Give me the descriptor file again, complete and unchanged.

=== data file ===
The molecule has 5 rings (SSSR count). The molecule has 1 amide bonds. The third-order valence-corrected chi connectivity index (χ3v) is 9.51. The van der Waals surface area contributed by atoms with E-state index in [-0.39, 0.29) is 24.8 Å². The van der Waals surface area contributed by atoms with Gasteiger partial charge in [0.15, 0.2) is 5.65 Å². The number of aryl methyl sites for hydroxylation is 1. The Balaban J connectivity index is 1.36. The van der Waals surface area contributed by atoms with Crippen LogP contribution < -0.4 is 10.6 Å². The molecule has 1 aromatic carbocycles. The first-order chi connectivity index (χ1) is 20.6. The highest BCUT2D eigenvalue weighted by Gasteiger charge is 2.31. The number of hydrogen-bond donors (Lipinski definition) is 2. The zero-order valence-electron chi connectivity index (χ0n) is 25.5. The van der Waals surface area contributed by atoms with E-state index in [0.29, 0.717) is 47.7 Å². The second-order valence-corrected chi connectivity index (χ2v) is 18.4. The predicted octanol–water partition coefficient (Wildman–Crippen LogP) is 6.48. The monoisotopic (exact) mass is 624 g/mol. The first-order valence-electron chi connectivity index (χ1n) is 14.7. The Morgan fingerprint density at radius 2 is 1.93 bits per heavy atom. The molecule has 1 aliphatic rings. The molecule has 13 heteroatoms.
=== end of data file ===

The molecule has 5 rings (SSSR count). The molecule has 1 amide bonds. The third-order valence-corrected chi connectivity index (χ3v) is 9.51. The van der Waals surface area contributed by atoms with E-state index in [-0.39, 0.29) is 24.8 Å². The van der Waals surface area contributed by atoms with Gasteiger partial charge in [0.15, 0.2) is 5.65 Å². The number of aryl methyl sites for hydroxylation is 1. The Balaban J connectivity index is 1.36. The van der Waals surface area contributed by atoms with Crippen LogP contribution < -0.4 is 10.6 Å². The molecule has 1 aromatic carbocycles. The first-order chi connectivity index (χ1) is 20.6. The highest BCUT2D eigenvalue weighted by Gasteiger charge is 2.31. The number of hydrogen-bond donors (Lipinski definition) is 2. The zero-order valence-electron chi connectivity index (χ0n) is 25.5. The van der Waals surface area contributed by atoms with E-state index in [0.29, 0.717) is 47.7 Å². The second-order valence-corrected chi connectivity index (χ2v) is 18.4. The predicted octanol–water partition coefficient (Wildman–Crippen LogP) is 6.48. The monoisotopic (exact) mass is 624 g/mol. The first-order valence-electron chi connectivity index (χ1n) is 14.7. The Morgan fingerprint density at radius 2 is 1.93 bits per heavy atom. The molecule has 1 aliphatic rings. The molecule has 13 heteroatoms.